A man standing in front of a large array of solar panels. He has short hair, a light beard, and is wearing a dark business suit with a white shirt
Place in the sun: Jan Kameníček founded Raylyst Solar in 2018. Between 2019 and 2022, the company achieved annual compound growth of 824.2%, with revenues of €111mn in 2022 © Jan Berounsky

Raylyst Solar, a Czech wholesaler of Chinese solar panels, is Europe’s fastest-growing company, according to this year’s FT 1000 ranking — underscoring China’s dominance of the sector and the failure of local manufacturers to compete.

Prague-based Raylyst distributes Chinese solar panels and other photovoltaic equipment in Europe, with Germany now its biggest market, having overtaken the Czech Republic last year. And it is the strength of the continent’s demand for renewable power, spurred by the transition away from fossil fuels, that has pushed the company to the top of this year’s FT ranking of businesses by revenue growth.

Between 2019 and 2022, Raylyst achieved annual compound growth of 824.4 per cent, reporting revenues of €111mn in that final year.

But its success comes as the European sector is “facing an existential threat”, according to the European Solar Manufacturing Council (ESMC), an industry group. Last month, the group wrote to the European Commission calling for emergency support from Brussels.

Europe currently produces less than 3 per cent of the panels needed to reach its 2030 target for solar power. Since August, eight companies in the European solar supply chain have either filed for bankruptcy, paused production, warned of factory closures, or restructured debts, according to industry association SolarPower Europe. The ESMC expects more to follow, but Brussels has hinted that state assistance is unlikely.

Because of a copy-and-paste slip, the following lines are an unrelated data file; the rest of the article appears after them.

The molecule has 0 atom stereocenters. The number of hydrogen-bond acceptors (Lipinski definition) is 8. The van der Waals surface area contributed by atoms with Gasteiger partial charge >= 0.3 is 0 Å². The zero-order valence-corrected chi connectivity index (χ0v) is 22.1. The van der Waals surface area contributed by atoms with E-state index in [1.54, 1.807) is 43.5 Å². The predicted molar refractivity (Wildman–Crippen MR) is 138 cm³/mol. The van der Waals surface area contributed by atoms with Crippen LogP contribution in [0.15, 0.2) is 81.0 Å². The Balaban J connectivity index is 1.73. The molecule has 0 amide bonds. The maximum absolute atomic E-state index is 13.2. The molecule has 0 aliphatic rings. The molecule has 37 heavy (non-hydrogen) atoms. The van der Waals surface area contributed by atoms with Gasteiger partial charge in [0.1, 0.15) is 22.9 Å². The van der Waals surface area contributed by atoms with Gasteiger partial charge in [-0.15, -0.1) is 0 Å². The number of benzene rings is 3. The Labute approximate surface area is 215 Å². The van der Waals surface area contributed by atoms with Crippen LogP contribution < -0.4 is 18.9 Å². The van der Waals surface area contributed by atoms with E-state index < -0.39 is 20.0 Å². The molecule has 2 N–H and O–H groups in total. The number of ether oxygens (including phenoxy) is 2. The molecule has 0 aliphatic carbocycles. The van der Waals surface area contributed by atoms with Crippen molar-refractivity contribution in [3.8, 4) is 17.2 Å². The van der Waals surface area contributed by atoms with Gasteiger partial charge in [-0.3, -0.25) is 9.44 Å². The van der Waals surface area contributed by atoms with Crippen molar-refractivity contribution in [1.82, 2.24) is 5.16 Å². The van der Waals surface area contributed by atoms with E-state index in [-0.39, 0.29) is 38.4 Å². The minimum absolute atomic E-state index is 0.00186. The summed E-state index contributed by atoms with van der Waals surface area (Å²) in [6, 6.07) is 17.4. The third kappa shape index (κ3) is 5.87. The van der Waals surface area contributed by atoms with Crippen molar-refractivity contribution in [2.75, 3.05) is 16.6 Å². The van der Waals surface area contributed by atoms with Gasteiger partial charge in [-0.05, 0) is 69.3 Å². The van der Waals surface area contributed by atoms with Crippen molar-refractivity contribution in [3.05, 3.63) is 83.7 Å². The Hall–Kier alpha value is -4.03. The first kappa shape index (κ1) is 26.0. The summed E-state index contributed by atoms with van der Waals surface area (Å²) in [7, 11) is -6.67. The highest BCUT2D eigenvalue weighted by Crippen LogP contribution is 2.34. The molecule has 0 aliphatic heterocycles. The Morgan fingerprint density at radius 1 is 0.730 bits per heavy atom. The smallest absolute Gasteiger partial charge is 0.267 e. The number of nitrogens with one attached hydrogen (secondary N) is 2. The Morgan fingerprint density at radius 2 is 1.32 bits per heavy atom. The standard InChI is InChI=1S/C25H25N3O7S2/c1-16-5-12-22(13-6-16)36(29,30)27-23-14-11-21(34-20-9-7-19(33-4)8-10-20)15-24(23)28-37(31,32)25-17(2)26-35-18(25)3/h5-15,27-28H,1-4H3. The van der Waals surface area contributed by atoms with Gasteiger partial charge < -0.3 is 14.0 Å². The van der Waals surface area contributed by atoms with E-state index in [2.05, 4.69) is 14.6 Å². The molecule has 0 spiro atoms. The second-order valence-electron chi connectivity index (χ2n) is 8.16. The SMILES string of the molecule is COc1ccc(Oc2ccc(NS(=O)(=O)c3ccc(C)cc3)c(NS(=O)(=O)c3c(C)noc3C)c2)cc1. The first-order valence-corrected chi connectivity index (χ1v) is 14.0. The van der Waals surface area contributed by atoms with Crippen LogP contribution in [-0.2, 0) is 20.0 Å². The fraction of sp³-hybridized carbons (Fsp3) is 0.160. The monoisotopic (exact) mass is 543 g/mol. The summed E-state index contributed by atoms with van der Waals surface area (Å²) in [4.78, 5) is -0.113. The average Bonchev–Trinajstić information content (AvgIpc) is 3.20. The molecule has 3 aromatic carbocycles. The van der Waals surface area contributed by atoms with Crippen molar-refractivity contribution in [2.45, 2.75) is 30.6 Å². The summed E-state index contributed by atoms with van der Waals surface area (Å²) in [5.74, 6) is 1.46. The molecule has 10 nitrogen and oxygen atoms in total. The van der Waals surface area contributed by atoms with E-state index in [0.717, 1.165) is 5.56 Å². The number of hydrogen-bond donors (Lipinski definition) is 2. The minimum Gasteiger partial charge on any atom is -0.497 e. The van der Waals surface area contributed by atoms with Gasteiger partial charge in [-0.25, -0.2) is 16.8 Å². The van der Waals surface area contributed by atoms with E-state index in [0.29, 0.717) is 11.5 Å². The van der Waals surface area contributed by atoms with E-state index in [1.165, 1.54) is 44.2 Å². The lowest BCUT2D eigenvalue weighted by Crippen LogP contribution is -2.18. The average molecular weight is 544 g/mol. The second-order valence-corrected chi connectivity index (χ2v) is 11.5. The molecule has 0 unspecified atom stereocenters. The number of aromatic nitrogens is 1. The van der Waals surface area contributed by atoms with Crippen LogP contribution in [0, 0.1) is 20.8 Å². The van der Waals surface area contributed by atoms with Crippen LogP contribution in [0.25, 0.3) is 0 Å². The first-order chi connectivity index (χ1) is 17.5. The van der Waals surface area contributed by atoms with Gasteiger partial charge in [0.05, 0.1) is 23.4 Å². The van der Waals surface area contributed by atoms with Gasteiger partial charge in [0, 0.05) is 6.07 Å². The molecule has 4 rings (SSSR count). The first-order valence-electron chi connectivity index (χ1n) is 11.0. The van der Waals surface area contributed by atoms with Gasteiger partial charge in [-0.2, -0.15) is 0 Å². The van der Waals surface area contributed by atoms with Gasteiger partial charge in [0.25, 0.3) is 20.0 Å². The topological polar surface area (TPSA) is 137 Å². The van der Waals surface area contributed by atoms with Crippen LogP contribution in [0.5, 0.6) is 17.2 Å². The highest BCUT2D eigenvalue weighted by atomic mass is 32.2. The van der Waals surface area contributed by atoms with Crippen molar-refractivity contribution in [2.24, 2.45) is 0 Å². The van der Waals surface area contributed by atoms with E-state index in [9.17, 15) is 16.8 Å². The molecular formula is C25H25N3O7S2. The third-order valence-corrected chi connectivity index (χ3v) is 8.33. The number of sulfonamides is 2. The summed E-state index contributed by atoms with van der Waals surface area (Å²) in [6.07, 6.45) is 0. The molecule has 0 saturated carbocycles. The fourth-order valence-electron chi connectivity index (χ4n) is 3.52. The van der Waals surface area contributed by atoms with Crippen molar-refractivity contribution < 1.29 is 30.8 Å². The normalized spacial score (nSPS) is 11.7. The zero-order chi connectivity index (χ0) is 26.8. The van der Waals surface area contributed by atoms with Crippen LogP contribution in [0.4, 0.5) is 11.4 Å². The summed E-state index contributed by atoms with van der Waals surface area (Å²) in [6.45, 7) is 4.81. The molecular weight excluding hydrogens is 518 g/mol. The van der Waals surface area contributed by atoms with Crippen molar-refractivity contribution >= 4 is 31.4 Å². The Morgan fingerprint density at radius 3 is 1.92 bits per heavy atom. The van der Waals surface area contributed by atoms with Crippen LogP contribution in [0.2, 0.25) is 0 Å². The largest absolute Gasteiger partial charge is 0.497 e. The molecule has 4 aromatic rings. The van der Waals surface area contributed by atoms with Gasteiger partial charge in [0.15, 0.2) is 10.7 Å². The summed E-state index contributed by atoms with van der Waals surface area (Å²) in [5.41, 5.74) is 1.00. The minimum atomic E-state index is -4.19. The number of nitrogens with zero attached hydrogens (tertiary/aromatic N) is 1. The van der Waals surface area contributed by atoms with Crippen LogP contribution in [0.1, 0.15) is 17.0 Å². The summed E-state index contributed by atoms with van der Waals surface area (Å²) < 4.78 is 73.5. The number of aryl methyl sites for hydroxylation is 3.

Raylyst founder and chief executive Jan Kameníček acknowledges the difficulties European manufacturers face in competing with China and says he would welcome a chance to support them more — but not under current market conditions. 

“Everybody knows that 95 per cent of photovoltaic production is from China,” he explains. The European and US manufacturers “don’t have enough stock, their price is too high, and they are not able to supply smaller companies”.

Kameníček launched Raylyst six years ago, aged 21, after recognising China’s potential as a leader in renewables. At the time, he had been helping “destroy the planet”, in his words, as an intern at a Singapore commodities house buying coal for Chinese power plants.

The job paid well and taught him about Asia’s energy market. “I was seeing the trend of fossil fuels and coal going down,” Kameníček recalls. “I didn’t like that we were basically burning coal to turn on the lights.”

Homesick, Kameníček left Singapore after less than a year — and his return to Prague coincided with the EU’s removal, in 2018, of anti-dumping duties on imports of Chinese solar panels. He saw this as his chance to turn his nascent interest in renewables into a business. 

Jan Kameníček standing beside a container. In the background is a rail track with various shipping containers
China question: Jan Kameníček warns against trade barriers, having launched Raylyst on the back of the axing of EU anti-dumping duties © Jan Berounsky